unsigned long elapsed;
bool clicked = false;
unsigned long duration;

void loop() {
  if (autoMode) {
    sendSOS();
  }
  elapsed = millis();
  while(clicked || millis() - elapsed <= SPACE) {
    // keep waiting to emit a SPACE or until the button is released

    if (digitalRead(BTN_PIN)) {
      // button has been clicked: trace it and start counting time
      clicked = true;
      duration = millis();
    } else if (clicked) {
      // button has been released: stop tracing and verify click duration
      clicked = false;
      if (millis() - duration <= LONGPRESS) {
        // switch mode on long press
        switchMode();
      } else if (!autoMode) {
        // short press has a meaning only when not in auto mode
        sendSOS();
      }
    }
  }

The solution above has great space for improvement:

  • there is no de-bouncing on the button
  • the board is unresponsive while signalling
  • keeping the button pressed forever will prevent any signalling to occur in any mode
  • the code is afflicted by millis() rollover if you keep the button pressed for long periods (around 49 days)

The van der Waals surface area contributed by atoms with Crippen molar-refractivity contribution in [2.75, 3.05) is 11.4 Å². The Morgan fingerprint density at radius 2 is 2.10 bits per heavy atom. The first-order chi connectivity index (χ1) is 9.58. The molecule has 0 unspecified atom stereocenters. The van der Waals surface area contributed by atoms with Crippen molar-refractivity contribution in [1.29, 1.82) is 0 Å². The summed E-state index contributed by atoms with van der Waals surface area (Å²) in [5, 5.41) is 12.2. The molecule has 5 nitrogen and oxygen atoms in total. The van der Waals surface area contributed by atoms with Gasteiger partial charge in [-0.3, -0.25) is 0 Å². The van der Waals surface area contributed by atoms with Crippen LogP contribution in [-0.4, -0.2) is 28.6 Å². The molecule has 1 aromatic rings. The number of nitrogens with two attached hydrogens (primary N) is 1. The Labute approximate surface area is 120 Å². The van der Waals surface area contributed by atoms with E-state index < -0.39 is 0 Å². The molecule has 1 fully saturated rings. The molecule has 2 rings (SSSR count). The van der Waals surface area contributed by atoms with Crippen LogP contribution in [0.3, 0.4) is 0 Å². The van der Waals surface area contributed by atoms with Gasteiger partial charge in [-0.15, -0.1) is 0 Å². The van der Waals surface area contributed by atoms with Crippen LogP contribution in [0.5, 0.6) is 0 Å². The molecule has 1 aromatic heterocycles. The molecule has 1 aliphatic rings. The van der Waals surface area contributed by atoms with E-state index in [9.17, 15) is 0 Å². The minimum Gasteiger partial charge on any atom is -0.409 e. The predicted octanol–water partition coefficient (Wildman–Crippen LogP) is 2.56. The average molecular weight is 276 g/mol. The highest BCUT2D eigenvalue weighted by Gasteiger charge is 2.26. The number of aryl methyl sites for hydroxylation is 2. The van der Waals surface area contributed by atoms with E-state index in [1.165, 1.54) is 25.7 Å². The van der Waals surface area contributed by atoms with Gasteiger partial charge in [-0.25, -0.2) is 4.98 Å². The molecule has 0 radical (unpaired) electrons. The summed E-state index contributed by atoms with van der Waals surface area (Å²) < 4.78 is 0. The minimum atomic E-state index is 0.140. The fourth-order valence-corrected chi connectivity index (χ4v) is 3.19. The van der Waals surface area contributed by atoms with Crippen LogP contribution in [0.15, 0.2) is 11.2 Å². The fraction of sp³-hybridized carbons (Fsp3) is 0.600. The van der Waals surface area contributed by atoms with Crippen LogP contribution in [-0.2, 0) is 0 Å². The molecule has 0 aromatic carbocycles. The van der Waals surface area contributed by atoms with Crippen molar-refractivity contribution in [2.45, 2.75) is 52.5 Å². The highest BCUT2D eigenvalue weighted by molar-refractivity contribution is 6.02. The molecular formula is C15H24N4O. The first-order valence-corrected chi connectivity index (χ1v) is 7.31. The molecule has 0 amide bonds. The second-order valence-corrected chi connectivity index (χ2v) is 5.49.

UPDATE: I've added the inter-letter pause as suggested in the comments.

UPDATE: apparently auto is a reserved word, so I changed it to autoMode.

9
  • 1. #define is not better than const in C++. 2. You forgot the short inter-letter space. 3. Your code is not afflicted by the millis() rollover. Sep 10 '16 at 12:51
  • 1. While better is definitely arguable (what's better for me might not be better for you) #define does not increase memory usage, const requires an additional pointer. 2. you are right 3. it is affected by millis() rollover if you keep the button pressed for 49 days... Sep 10 '16 at 14:32
  • Thank you, I will take a look at this once I am back at home. It seems complicated but I am sure I can understand it if I just give it enough time.
    – TRMN
    Sep 11 '16 at 9:06
  • 1
    1. No, const doesn't cost more memory than #define. Try it! 3. You are right, I edited the answer accordingly. Sep 11 '16 at 10:19
  • Once again your comment on point 1 is correct: I thought #define uses FLASH while const uses SRAM but I believe my assumption is not always correct... not sure about all the details and how much compiler optimization options have influence on this. Thanks for the corrections! Sep 11 '16 at 12:34

Your Answer

By clicking “Post Your Answer”, you agree to our terms of service, privacy policy and cookie policy

Not the answer you're looking for? Browse other questions tagged or ask your own question.